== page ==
The General Court of the European Union, by judgment T-683/18 of 12 December 2019, confirmed that the sign “Cannabis Store Amsterdam” containing the graphic representation of cannabis leaves in the background is contrary to public policy and therefore cannot be registered as a trademark of the European Union.

The case

The applicant filed an application for registration of a European Union trademark for goods and services related to food and beverages. Following the refusal by the examiner on grounds of public policy under Article 7(1)(f) of EU Regulation 2007/1001, the applicant brought an appeal before the Board of Appeal. The Board of Appeal, by decision of 31 August 2018, also confirmed the examiner’s decision and rejected the appeal. The applicant then brought an appeal before the General Court of the European Union.

The decision of the EU General Court

By judgment T-683/18 of 12 December 2019, the General Court confirmed the decision of the Board of Appeal, in which it held that, although hemp leaf does not contain any psychoactive substance, it is often used as a media symbol for marijuana. In addition, the word “Amsterdam” refers to the fact that this city has many shops for narcotics derived from cannabis, due to the sale of cannabis being tolerated in Netherlands. Furthermore, the word “store”, which means “shop”, has the effect that the public could expect the products and services correspond to those offered by a marijuana shop.

With reference to the concept of public policy, the Court confirmed that the decisive criterion for the purposes of assessing whether a sign is contrary to public policy is the perception which the relevant public will have of the trademark. That perception may be based on inaccurate definitions from a scientific or technical point of view, which means that it is the specific and current perception of that sign that matters, irrespective of whether the consumer has all the information available. The presence in the sign of the words “Amsterdam”, “Cannabis” and “Store”, together with the cannabis leaves, means that the target public perceives that the goods and services identified by the sign contain drugs which are illegal in many Member States.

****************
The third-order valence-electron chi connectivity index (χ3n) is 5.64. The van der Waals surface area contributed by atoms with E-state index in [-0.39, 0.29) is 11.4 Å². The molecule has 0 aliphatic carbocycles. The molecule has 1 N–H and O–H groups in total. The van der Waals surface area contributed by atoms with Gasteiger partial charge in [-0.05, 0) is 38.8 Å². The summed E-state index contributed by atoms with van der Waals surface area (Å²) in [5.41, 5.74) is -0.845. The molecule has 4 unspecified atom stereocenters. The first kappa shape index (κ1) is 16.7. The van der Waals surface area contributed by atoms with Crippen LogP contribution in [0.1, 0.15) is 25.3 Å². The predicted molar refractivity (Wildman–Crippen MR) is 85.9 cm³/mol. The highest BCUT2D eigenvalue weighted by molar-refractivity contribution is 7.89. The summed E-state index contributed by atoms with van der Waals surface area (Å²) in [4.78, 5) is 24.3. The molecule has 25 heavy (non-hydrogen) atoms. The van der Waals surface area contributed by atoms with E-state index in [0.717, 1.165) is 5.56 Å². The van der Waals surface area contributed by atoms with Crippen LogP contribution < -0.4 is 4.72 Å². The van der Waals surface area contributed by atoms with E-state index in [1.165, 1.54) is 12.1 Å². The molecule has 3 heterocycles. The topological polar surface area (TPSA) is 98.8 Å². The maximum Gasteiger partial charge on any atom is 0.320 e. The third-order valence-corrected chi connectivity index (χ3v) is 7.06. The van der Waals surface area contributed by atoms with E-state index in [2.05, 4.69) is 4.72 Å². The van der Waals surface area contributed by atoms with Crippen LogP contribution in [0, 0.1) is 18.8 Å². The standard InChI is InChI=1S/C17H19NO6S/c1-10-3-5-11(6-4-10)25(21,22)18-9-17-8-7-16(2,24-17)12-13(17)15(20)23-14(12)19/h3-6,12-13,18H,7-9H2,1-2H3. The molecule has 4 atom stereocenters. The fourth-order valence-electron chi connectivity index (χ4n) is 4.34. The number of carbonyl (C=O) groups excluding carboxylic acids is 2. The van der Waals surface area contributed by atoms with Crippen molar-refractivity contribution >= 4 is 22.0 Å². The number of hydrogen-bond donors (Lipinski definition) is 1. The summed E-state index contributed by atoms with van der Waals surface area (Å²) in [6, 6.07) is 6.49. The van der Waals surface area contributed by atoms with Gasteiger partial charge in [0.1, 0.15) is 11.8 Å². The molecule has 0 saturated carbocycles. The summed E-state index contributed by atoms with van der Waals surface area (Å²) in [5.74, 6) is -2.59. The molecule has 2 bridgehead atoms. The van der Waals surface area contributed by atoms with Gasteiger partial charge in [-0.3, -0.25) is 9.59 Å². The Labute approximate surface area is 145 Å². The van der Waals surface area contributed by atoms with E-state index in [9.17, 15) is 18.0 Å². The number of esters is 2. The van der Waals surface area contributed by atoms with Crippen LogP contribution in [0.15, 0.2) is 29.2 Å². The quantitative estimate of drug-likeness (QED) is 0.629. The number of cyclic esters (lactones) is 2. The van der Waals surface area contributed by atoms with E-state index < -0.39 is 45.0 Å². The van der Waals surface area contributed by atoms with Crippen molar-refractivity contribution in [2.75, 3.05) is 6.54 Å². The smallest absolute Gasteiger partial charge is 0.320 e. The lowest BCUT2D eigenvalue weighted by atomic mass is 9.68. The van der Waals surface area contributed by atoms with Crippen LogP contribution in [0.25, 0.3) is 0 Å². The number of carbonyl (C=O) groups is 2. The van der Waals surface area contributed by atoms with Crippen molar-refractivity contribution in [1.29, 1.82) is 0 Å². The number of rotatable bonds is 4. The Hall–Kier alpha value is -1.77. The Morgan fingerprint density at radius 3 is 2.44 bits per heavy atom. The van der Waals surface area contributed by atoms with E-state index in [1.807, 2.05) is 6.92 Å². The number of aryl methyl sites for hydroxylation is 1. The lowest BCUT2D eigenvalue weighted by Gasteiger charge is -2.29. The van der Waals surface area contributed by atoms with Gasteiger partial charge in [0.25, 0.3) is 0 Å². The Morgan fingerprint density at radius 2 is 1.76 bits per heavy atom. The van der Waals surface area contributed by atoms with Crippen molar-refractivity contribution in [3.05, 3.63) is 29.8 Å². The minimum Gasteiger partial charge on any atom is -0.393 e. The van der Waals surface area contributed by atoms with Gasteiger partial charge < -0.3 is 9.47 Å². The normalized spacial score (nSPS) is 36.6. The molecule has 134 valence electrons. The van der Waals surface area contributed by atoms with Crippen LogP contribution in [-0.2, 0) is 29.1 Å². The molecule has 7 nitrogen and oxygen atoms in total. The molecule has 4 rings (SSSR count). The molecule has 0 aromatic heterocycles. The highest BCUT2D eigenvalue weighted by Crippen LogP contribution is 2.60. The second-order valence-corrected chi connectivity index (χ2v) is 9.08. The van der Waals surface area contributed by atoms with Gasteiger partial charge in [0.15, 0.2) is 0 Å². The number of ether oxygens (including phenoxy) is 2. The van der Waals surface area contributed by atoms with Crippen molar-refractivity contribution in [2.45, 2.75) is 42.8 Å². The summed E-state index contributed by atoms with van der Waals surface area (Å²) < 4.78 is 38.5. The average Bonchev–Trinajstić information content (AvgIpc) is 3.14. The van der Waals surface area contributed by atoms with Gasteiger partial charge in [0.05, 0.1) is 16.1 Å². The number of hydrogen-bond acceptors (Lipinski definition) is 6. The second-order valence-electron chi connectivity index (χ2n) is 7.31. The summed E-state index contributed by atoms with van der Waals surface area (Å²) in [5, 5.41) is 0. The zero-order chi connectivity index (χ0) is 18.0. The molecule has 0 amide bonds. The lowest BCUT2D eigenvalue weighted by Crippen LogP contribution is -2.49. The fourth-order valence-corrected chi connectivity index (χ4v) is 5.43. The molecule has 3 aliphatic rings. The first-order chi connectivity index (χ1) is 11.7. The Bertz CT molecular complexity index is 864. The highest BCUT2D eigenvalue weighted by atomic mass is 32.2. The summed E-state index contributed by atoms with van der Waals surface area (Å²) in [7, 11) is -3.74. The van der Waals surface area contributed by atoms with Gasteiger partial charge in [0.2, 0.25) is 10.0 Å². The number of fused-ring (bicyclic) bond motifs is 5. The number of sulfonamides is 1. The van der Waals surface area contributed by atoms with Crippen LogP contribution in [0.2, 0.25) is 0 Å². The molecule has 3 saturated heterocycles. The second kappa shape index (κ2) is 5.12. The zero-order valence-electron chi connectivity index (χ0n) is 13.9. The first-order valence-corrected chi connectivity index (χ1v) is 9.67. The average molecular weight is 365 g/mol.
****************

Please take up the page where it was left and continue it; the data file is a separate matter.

The judges emphasize the principle that if grounds for obstruction due to contrary to public policy exist only in certain EU territories, the obstruction extends to the entire territory of the European Union. EU law does not impose a uniform scale of values and acknowledges that the requirements of public policy may vary from one country to another and from one era to another. Member States essentially retain the freedom to determine what constitutes those requirements in accordance with their national politics.

In particular, the Court noted that, although there is a debate in some Member States about the legalization of marijuana also for recreational use, the use of marijuana is illegal in many European countries. That prohibition thus seeks to protect an interest which those Member States consider fundamental in accordance with their own systems of values, with the result that the rules applicable to the consumption and use of that substance are a matter of “public policy”. Considering this public policy protectable, the Court notes that there is no unanimously accepted, or even predominant trend in the European Union regarding the lawfulness of the use or consumption of products derived from cannabis, but Articles 83 and 168 TFEU which fight against illicit drug trafficking and prevention of and information on the health effects of drugs

In conclusion, the General Court rejected the appeal confirming that the sign cannot be registered under the combined provisions of Article 7(1)(f) and Article 7(2) of Regulation 2017/1001.

The full text of the decision can be found at the following link: